Currently, the Ferrari Driver Academy boasts six racers. Brazilian Enzo Fittipaldi (grandson of the two-time Formula 1 world champion) and New Zealand born Marcus Armstrong are both competing in Formula 4, and are new additions to the programme for 2017. Formula 2 driver Antonio Fuoco has been a member since 2013, and Chinese driver Guanyu Zhou (racing in the European Formula 3 championship) since 2014. Last year the FDA recruited Guiliano Alesi (son of former Formula 1 driver Jean Alesi), currently racing in GP3, and man of the moment Charles Leclerc, who is partnering Fuoco in Formula 2. It is interesting to note that all of these drivers are currently competing in their respective series with the junior outfit Prema Powerteam, with the exception of Alesi, but this may have more to do with the fact that Prema do not currently run a team in GP3.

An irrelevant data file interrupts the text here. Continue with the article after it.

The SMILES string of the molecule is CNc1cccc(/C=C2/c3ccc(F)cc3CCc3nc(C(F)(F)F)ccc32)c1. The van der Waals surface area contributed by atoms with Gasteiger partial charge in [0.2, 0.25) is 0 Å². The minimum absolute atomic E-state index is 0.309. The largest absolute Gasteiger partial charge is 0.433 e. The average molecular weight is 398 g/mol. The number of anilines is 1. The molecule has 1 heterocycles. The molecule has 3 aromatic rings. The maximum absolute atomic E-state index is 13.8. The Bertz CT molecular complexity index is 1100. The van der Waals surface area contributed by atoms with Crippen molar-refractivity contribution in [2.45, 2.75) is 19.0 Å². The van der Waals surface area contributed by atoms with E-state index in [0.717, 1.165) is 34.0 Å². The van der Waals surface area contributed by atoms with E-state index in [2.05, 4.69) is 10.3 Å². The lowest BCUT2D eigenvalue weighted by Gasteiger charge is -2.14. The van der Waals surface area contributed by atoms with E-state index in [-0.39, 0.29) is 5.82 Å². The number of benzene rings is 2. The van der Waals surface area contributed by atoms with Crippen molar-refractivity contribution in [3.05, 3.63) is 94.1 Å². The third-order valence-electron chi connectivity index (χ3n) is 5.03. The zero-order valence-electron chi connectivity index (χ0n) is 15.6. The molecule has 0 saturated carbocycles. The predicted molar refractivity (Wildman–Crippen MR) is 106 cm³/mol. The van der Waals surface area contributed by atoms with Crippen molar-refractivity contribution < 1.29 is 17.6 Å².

With the vast resources of a legendary team such as Ferrari, and the apparent arrangement with a junior team as successful as Prema, the few drivers who are lucky enough to be a part of the Ferrari Driver Academy seem to be well placed to make a swift ascent to Formula 1, and eventually to a hallowed seat at Ferrari itself. But is this really the case?
The FDA’s track record would certainly suggest otherwise. Since the official creation of the Ferrari Driver Academy, only one driver has ever made it to Formula 1 as part of the system, and while it is almost certain that Bianchi would have earned himself a Ferrari seat, had it not been for his tragic and fatal accident, his is a lone and outlying example. The mission statement for the junior program quotes Enzo Ferrari – “I love to think that Ferrari can create drivers as much as cars” – but it is debatable whether the team itself has bought into this philosophy.